Vino Cultura is a glamorous, tapas-style restaurant where the cuisine is inspired by the master chefs of innovation - Ferran Adria and Pierre Gagnaire - while retaining local ingredients. Whether you call it molecular gastronomy or cutting-edge cuisine (which Adria prefers), bites such as halloumi croquettes accompanied by a test tube of pomegranate juice (extremely reasonable at €4 [Dh19]) go some way in setting the scene for nouvelle Cypriot cuisine.

But another new scene is also well underway - agro tourism has flourished since Cyprus' EU entry more than eight years ago, with many heritage buildings lovingly converted into boutique hotels and guesthouses. One such beneficiary is Ayii Anargiri, a converted 17th-century monastery that is now a boutique spa resort, set in the hills of Miliou village on the island's west coast and a couple of hours' drive from Nicosia.

On the way back to the capital on my last day, I take a dip at Petra tou Romiou, or Aphrodite's Rock, in Paphos. According to legend, the goddess of love miraculously rose from the warm Mediterranean waters here. Just under the overhanging cliff sits a soft-sand beach normally packed with tourists on weekends, but it's a Monday and I'm the only sunbather for miles.

At Ayii Anargiri, the stone chalets are scattered among orange groves similar to my grandfather's, and there is also a spa that for four centuries has been famous for its healing sulphur springs. That's the real reason for my visit and why many Nicosians head here for a rejuvenating weekend.

Don't expect a rustic spa; it's more of a health farm, with treatment rooms and three hydro spring-fed pools - two with jet massages for the entire body and the third with invigorating foot jets and a counter-current massage stream.

I am told bathing in these pools helps alleviate rheumatic and arthritic pains, and improves skin regeneration, joint mobility and blood circulation. Everything is priced at €1 per minute (45 minutes for €45 [Dh215]).

My spa session helps me work up an appetite and I soon find myself dining al fresco among twinkling candles at Ayii Anargiri's Amaroula restaurant, which overlooks the swimming pool and the tumbling waterfall. I ease my way through Cypriot dishes fragrant with herbs from the neighbouring woods.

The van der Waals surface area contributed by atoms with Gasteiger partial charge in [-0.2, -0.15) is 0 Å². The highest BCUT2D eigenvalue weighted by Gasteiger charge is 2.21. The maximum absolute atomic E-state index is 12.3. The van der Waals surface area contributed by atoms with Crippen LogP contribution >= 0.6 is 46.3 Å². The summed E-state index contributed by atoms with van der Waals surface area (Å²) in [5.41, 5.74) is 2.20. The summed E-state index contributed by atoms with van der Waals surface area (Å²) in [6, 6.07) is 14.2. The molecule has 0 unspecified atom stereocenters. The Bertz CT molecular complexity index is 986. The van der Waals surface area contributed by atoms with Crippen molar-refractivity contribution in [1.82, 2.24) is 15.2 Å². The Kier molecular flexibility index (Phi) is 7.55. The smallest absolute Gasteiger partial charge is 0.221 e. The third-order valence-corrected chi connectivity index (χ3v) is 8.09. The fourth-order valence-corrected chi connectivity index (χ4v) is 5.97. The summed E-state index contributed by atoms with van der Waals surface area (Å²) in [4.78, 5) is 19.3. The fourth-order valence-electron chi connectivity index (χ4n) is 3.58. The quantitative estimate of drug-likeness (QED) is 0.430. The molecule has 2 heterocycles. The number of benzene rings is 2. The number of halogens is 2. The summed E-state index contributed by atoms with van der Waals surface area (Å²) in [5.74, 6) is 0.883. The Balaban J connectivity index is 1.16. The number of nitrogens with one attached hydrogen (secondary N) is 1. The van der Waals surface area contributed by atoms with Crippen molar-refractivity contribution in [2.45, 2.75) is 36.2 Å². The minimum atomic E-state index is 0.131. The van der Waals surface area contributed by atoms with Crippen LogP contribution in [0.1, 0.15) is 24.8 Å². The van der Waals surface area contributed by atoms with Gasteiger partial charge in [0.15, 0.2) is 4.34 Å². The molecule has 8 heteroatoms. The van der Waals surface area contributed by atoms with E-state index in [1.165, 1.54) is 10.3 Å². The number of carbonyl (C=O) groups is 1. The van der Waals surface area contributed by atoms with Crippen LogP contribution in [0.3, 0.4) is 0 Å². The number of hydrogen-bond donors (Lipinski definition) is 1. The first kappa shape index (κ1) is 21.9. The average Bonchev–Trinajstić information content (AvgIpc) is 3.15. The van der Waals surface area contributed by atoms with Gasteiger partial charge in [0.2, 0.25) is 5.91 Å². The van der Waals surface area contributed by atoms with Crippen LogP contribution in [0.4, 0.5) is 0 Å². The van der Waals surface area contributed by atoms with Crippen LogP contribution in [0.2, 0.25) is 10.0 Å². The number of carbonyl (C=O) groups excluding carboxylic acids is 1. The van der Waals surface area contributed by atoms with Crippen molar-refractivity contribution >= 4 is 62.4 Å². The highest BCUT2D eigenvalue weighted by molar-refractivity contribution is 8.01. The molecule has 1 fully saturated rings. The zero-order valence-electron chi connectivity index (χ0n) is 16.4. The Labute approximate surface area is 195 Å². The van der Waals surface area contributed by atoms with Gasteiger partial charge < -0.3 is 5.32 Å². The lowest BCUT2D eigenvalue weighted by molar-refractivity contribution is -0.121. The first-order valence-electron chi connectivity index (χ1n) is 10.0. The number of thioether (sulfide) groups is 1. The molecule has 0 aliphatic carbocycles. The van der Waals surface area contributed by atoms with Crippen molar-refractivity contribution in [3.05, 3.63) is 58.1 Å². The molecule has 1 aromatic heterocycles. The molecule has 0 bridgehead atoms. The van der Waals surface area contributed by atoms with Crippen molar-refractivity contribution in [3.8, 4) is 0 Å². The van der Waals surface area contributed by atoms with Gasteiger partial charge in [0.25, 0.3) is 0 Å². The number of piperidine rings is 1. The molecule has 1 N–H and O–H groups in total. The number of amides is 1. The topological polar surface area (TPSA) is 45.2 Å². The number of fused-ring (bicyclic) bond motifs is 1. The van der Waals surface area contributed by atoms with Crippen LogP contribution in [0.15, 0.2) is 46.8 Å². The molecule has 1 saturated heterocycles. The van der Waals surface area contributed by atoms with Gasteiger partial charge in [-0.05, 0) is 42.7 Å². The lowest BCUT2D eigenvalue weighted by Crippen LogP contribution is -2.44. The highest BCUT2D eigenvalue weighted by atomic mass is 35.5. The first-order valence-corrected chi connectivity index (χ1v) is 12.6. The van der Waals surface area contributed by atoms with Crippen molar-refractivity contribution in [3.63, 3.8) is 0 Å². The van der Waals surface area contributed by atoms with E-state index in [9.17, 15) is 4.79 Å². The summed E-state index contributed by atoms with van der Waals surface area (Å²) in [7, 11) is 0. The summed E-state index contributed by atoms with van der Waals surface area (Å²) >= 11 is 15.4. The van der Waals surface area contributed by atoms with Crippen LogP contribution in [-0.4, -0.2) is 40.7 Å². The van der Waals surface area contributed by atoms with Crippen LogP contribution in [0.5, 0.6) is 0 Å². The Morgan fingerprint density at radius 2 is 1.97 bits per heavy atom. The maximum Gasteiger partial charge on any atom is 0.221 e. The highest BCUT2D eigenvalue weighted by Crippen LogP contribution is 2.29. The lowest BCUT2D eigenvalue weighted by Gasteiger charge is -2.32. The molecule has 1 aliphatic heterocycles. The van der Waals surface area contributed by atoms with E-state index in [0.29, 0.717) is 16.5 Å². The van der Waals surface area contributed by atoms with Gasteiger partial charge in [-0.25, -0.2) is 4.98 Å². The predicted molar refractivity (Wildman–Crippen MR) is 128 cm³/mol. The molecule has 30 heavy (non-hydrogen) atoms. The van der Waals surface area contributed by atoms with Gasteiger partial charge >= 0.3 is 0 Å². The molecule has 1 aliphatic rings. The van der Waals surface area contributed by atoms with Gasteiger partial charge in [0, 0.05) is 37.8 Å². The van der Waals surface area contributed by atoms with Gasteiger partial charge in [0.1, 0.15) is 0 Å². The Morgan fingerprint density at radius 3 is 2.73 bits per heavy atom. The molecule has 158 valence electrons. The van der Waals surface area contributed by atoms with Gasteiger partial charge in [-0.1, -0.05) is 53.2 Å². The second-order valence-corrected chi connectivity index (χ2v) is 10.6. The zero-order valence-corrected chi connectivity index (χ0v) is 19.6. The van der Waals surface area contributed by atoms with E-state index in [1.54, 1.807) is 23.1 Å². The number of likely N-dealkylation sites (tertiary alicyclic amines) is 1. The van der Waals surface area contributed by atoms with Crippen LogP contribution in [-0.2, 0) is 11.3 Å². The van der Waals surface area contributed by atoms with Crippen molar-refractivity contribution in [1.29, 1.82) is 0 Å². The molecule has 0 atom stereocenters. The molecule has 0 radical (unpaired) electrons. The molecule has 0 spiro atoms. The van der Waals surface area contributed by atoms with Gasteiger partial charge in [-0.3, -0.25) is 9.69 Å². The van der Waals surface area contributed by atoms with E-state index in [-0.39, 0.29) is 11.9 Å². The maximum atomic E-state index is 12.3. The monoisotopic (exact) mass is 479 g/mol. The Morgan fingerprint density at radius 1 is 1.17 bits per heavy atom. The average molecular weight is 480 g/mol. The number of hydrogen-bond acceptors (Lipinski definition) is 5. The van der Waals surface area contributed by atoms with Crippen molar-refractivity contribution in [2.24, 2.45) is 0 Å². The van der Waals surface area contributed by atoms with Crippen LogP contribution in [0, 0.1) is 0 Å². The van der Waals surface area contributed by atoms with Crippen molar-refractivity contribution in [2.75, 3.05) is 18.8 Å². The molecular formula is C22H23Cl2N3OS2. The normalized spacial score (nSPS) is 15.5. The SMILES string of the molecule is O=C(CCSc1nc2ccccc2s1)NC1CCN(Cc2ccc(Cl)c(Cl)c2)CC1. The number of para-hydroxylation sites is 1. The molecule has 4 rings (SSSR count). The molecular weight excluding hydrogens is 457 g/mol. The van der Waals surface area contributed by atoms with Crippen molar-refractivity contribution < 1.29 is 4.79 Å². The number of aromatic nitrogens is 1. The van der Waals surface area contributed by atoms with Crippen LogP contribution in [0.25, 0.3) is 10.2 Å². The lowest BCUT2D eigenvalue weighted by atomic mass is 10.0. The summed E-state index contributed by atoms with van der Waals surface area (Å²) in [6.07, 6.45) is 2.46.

All the restaurants aside, there's one dish that truly stands out. Just like those meatballs from my childhood, it is still etched on my memory - a dish that takes a patient cook to concoct, a dish I have for my last supper back in the capital - all thanks to my mother's fair hand.

I'm talking about avgolemono - egg and lemon soup, but don't let that put you off. This chicken-infused rice broth, whisked with farm-fresh eggs and the juice of lemons from our neighbourhood orchard, is pure soul food - so comforting and therapeutic that I guarantee you'll be begging for seconds, just as I did when I first savoured it as a 7-year-old.

If you go

The flight

Return daily flights on Emirates ( from Dubai to Larnaca cost from Dh2,310, including taxes and take three and a half hours

The stay

A double room at Ayii Anargiri Resort (; 00 357 26 814000), costs from €95 (Dh455) per night, including breakfast and taxes

The info

For more information on Cyprus, go to

Samantha Wood is the founder of the restaurant review and food blog FooDiva (


Director: Nikhil Nagesh Bhat

Starring: Lakshya, Tanya Maniktala, Ashish Vidyarthi, Harsh Chhaya, Raghav Juyal

Rating: 4.5/5

The five pillars of Islam

1. Fasting

2. Prayer

3. Hajj

4. Shahada

5. Zakat


Youngest debutant for Barcelona: 15 years and 290 days v Real Betis
Youngest La Liga starter in the 21st century: 16 years and 38 days v Cadiz
Youngest player to register an assist in La Liga in the 21st century: 16 years and 45 days v Villarreal
Youngest debutant for Spain: 16 years and 57 days v Georgia
Youngest goalscorer for Spain: 16 years and 57 days
Youngest player to score in a Euro qualifier: 16 years and 57 days

Company profile

Company name: Leap
Started: March 2021
Founders: Ziad Toqan and Jamil Khammu
Based: Dubai
Sector: FinTech
Investment stage: Pre-seed
Funds raised: Undisclosed
Current number of staff: Seven

What is the FNC?

The Federal National Council is one of five federal authorities established by the UAE constitution. It held its first session on December 2, 1972, a year to the day after Federation.
It has 40 members, eight of whom are women. The members represent the UAE population through each of the emirates. Abu Dhabi and Dubai have eight members each, Sharjah and Ras al Khaimah six, and Ajman, Fujairah and Umm Al Quwain have four.
They bring Emirati issues to the council for debate and put those concerns to ministers summoned for questioning. 
The FNC’s main functions include passing, amending or rejecting federal draft laws, discussing international treaties and agreements, and offering recommendations on general subjects raised during sessions.
Federal draft laws must first pass through the FNC for recommendations when members can amend the laws to suit the needs of citizens. The draft laws are then forwarded to the Cabinet for consideration and approval. 
Since 2006, half of the members have been elected by UAE citizens to serve four-year terms and the other half are appointed by the Ruler’s Courts of the seven emirates.
In the 2015 elections, 78 of the 252 candidates were women. Women also represented 48 per cent of all voters and 67 per cent of the voters were under the age of 40.